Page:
President Trump’s personal assistant, Madeleine Westerhout, whose office sits in front of the Oval Office and who has served as Trump’s gatekeeper since Day 1 of his administration, was forced to resign suddenly yesterday.
Now we know why.
Westerhout was fired after bragging to reporters that she had a better relationship with Trump than his own daughters, Ivanka and Tiffany Trump, and that the president did not like being in pictures with Tiffany because he perceived her as overweight.
The critical comments happened at an off-the-record dinner that Westerhout and deputy White House press secretary Hogan Gidley held earlier this month with reporters who were covering Trump’s vacation at his golf club in Bedminster, New Jersey.
Westerhout also jokingly told the journalists that Trump couldn’t pick Tiffany out of a crowd.
“She had a couple drinks and in an uncharacteristically unguarded moment, she opened up to the reporters,” the person said.
The breach of trust meant immediate action: Westerhout was fired immediately and was not be allowed to return to the White House today.
Westerhout, a former Republican National Committee aide who also worked for Mitt Romney’s 2012 presidential campaign, reportedly cried on election night because she was upset over Trump’s victory.
As such, Trump at first viewed her warily, as a late convert to his cause who could not be trusted.
But some of Trump’s top officials — like John Kelly, who has since left as chief of staff — tried to turn Westerhout into an ally who could help them manage Oval Office traffic.
They hoped that she could block individuals from reaching the president on the phone or in person, and that she would report back on the calls and meetings that made it through.
Westerhout’s public displays of loyalty ran her afoul of the Office of Special Counsel, which reprimanded her earlier this year for violating the Hatch Act, a 1939 law that prohibits federal officials from engaging in overtly political activity in the course of their official duties.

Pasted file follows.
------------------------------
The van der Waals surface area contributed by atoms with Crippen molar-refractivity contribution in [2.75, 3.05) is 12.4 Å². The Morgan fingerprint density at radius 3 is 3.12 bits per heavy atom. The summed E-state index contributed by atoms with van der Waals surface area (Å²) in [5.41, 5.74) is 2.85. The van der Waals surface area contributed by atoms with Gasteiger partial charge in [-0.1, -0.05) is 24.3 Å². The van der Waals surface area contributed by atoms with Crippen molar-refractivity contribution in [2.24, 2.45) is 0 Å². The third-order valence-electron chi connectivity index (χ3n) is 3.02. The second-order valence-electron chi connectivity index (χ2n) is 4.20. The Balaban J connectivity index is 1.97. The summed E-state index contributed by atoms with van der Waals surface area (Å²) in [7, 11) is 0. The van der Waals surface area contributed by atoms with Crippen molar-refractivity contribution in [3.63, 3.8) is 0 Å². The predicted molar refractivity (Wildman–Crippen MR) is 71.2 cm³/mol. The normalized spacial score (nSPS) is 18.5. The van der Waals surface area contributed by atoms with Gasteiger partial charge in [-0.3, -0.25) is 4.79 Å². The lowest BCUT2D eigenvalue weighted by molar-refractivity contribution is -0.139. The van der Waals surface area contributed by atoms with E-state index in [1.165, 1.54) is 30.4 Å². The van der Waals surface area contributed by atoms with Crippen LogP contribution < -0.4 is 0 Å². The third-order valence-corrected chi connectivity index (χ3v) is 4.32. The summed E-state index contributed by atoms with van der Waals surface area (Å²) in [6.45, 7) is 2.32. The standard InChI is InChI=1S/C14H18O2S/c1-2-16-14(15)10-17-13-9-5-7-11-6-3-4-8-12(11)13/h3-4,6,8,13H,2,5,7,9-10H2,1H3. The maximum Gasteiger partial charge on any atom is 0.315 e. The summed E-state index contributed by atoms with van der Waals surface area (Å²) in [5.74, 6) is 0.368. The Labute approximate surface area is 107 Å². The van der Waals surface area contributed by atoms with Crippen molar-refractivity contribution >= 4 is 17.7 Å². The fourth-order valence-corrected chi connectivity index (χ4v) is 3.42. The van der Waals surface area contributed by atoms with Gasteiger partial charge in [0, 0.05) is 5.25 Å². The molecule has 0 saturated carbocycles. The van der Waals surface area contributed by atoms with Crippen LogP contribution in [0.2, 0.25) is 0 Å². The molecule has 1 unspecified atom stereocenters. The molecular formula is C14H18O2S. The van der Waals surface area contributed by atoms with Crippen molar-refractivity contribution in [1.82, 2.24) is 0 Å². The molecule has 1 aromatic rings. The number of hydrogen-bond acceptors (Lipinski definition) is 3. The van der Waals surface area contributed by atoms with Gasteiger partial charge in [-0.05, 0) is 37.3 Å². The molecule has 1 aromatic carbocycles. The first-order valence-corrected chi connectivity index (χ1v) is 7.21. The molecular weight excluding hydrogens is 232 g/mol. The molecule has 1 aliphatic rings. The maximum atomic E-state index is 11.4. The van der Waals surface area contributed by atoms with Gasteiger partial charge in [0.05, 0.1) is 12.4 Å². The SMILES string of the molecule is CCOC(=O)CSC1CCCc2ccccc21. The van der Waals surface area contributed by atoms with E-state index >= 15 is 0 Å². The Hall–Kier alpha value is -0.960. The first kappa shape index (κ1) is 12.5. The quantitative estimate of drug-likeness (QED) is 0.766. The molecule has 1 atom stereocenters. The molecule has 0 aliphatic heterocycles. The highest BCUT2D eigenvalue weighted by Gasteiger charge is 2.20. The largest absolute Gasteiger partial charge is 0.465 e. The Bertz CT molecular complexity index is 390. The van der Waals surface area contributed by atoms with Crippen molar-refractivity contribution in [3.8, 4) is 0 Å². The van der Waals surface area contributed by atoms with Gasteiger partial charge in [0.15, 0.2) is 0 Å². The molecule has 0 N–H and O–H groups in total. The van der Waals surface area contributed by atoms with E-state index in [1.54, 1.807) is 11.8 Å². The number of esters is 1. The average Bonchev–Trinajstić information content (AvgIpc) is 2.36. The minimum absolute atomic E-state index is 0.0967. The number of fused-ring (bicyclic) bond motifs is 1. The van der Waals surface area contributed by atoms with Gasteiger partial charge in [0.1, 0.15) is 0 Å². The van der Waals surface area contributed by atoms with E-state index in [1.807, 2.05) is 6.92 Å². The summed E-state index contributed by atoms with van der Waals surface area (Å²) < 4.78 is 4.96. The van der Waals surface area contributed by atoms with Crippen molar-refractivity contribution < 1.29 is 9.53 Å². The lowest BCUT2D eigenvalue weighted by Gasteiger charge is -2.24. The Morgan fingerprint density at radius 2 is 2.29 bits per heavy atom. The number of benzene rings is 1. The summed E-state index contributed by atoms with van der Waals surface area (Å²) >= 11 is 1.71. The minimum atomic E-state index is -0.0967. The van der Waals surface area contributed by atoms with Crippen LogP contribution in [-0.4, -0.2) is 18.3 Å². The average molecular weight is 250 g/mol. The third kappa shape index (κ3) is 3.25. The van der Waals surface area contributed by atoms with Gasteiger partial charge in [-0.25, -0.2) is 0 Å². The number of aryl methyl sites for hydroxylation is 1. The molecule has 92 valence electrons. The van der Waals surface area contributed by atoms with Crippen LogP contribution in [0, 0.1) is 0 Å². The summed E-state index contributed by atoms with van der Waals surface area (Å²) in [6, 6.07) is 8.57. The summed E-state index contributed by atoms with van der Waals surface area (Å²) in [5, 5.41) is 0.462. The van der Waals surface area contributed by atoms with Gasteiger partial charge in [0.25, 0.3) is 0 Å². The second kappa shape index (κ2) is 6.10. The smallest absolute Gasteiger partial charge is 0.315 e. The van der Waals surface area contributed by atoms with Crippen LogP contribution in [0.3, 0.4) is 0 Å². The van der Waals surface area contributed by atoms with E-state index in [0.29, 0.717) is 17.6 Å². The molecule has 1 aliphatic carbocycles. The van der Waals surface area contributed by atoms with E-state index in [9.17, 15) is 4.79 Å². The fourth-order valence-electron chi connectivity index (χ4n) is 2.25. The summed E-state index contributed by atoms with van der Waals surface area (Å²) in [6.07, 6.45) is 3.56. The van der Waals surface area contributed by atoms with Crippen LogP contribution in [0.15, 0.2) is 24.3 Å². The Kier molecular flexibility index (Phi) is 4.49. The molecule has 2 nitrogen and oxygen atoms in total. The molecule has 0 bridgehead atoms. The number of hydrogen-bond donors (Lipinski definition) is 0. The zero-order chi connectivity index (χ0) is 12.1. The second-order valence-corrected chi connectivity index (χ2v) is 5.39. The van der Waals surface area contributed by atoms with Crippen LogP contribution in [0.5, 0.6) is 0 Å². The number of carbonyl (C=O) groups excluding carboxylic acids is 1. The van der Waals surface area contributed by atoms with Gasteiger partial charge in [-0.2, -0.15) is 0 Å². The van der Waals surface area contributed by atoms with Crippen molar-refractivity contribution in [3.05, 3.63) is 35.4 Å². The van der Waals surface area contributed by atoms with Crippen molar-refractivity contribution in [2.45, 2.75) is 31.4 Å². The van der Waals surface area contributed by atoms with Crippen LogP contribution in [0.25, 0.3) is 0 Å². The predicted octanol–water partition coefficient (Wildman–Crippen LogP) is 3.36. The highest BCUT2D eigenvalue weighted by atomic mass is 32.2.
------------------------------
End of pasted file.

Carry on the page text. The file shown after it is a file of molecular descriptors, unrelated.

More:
And as one of a dwindling number of officials to have served in Trump’s White House since its earliest days, she was an important source of continuity for a tumultuous presidency.
“Madeleine is the key,” Trump told the Washington Post in a 2018 interview. “She’s the secret.”
The Aug. 17 dinner, which took place at the restaurant inside the nearby Embassy Suites hotel and included the Washington Post’s Phil Rucker, Bloomberg’s Jennifer Jacobs, Reuters’ Steve Holland and the Wall Street Journal’s Andrew Restuccia.
White House staffers having off-the-record dinners or drinks with reporters has long been a commonplace practice when a president is traveling.
Arthur Schwartz, a confidant of Donald Trump Jr. who spars frequently with the media, accused Rucker on Friday in a series of tweets of having “burned” Westerhout and of violating the Washington Post’s policies on sourcing.
“Philip Rucker is one of the best and most scrupulous reporters in the news business,” said Steven Ginsberg, national editor at the Washington Post, in an emailed statement. “He has always acted with the utmost honor and integrity and has never violated Washington Post standards or policies.”
Other officials were wary of Westerhout, who did not work on the campaign and joined Trump’s team after the 2016 election.
She kept largely to herself, several noted, but frequently posted pictures on Instagram of life in the White House.